Every budding author can employ a handful of standard written materials to support his or her overall marketing efforts. These include an author biography, news releases, articles, and fact sheets.
A Current Author Bio
A biography is not a resume. A resume is certainly useful for landing a new job or the preparation of proposals, but it is inappropriate for marketing.
A biography (bio) differs from a resume in that the bio is written in third person as if someone is talking about you, and it is not necessarily chronologically organized. A good bio is upbeat and lively, yet authoritative.
When and where do you use a bio? Bios should accompany any articles that you write, and may accompany any press releases about you. They certainly can be included with any other information that you send when in contact with members of the media.
Resumes are relatively boring reading. To submit a resume when a bio is called for is a strong indication to the receiving party that you are not adept at marketing.
My bio (see below) is constructed to accent my speaking service and then the books I have written. If any part of my bio is truncated when published, my speaking credentials are still likely to get mentioned.
The Venerable Press Release
Years back, I discovered the press release. Up until that time, I didn’t realize that pictures and little blurbs that appeared in the paper each night about entrepreneurs, consultants, and business executives were submitted by them. I actually believed that there was a roving reporter seeking out tidbits from the business and professional community!
The average person simply does not realize that the media needs them. Newspapers, magazines, and other media are constantly looking for stories and press releases that they can run to fill their pages. Looking in the papers and seeing what others had sent in made me realize that every other thing that I was doing could also be worked into a news release.
Essentially a good news release contains the five W’s: who, what, where, when and why, as well as how. It is written in a cone-like fashion or, in other words, the most important information is presented first and less important information down at the bottom. The release must be easy to read and snappy – no long sentences, or it will lose the editor’s attention right from the start.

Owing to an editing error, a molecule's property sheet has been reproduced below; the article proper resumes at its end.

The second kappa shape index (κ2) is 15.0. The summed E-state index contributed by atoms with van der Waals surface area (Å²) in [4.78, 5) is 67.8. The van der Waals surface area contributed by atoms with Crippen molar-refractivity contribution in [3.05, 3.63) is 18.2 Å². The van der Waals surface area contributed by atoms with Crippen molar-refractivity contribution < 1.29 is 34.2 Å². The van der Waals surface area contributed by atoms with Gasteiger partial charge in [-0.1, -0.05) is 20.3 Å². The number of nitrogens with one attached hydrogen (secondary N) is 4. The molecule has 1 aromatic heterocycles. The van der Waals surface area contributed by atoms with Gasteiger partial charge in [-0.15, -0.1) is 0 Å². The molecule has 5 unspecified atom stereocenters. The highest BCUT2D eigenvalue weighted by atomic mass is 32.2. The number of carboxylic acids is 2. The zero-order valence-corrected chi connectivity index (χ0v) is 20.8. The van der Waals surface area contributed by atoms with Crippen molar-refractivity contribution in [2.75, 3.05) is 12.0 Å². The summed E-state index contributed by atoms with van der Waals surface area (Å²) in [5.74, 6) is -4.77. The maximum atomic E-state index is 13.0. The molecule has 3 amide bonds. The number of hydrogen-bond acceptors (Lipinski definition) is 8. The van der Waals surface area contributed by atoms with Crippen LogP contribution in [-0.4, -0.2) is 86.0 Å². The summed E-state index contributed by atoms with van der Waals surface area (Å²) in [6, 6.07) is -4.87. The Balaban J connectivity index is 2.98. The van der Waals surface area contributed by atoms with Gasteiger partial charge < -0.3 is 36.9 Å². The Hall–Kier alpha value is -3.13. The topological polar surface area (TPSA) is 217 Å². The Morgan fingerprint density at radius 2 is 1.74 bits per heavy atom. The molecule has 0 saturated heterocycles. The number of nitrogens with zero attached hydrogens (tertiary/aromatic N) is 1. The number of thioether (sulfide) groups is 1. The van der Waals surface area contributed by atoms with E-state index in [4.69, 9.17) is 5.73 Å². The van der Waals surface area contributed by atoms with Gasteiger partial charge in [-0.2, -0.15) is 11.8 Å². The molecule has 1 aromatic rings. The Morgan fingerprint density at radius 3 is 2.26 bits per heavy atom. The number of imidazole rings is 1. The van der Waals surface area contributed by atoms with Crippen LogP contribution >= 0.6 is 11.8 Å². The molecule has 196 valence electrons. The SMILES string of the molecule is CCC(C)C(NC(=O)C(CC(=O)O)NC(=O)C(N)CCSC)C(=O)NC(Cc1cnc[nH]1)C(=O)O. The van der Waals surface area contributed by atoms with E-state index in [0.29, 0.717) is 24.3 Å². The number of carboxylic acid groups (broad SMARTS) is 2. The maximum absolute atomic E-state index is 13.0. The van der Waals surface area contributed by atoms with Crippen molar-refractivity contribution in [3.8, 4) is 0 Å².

Writing an article it is not nearly as tough as most people think it is. Many publications routinely edit your material. They are more interested in receiving interesting themes and informative concepts submitted by people with the right qualifications.
Whether or not you extract articles from your books, you undoubtedly have information that will be of interest to your clients and prospects. With thousands of magazines, newspapers, journals, and newsletters in print, more than one million by-line articles appear in the U.S. alone each year. A significant number of those are by first-time authors. As our society becomes more technologically sophisticated, the potential to get an article published will increase dramatically.
Fact sheets have successfully been used by people who wish to highlight a particular service in a simple, cost effective way. A fact sheet is a one page list of data about a particular topic or service you offer. The sheets can be presented in question and answer format. The fact sheet represents an important element of a media or press kit and is particularly useful for getting on radio and TV.
If all of the above sounds like a lot of work, think again. You only need to devote about four extra hours a month over the course of a year to develop a full complement of these effective marketing tools.
Jeff Davidson Bio
Jeff Davidson, MBA, CMC, aka The Work-Life Balance Expert®, offers keynote presentations and workshops on creating work-life balance, managing the pace with grace, and thriving in a hyper-accelerated world. Jeff is the leading personal brand in speaking, writing, and reflecting on work-life balance issues, and he has a passion for speaking to organizations who want to help their employees make rapid progress in this arena. He has spoken to Fortune 50 companies such as IBM, Cardinal Health Group, Lockheed, American Express, Wells Fargo, and Westinghouse.
Jeff is the author of Breathing Space, Simpler Living,and The 60-Second Organizer. Jeff’s books have been published in 19 languages including Arabic, Chinese, Japanese, Malay, Turkish, and Russian; have been featured in 68 of the top 75 American newspapers; and promoted in Time Magazine and the Wall Street Journal.
Jeff has been interviewed by the Washington Post, Los Angeles Times, Chicago Tribune, Christian Science Monitor, New York Times, and USA Today, and by Businessweek, Investor’s Business Daily, Forbes Travel, and Fortune.
He is a columnist for 18 publications, among them Accounting Web, Association News, Public Manager, Human Resources IQ, Physicians Practice, Inside Business, Plan Your Meetings, Insurance Business America, Practical Lawyer, and Real Estate Professional. Jeff also is an Advisory Board member for The Organized Executive, a monthly publication of Columbia Books.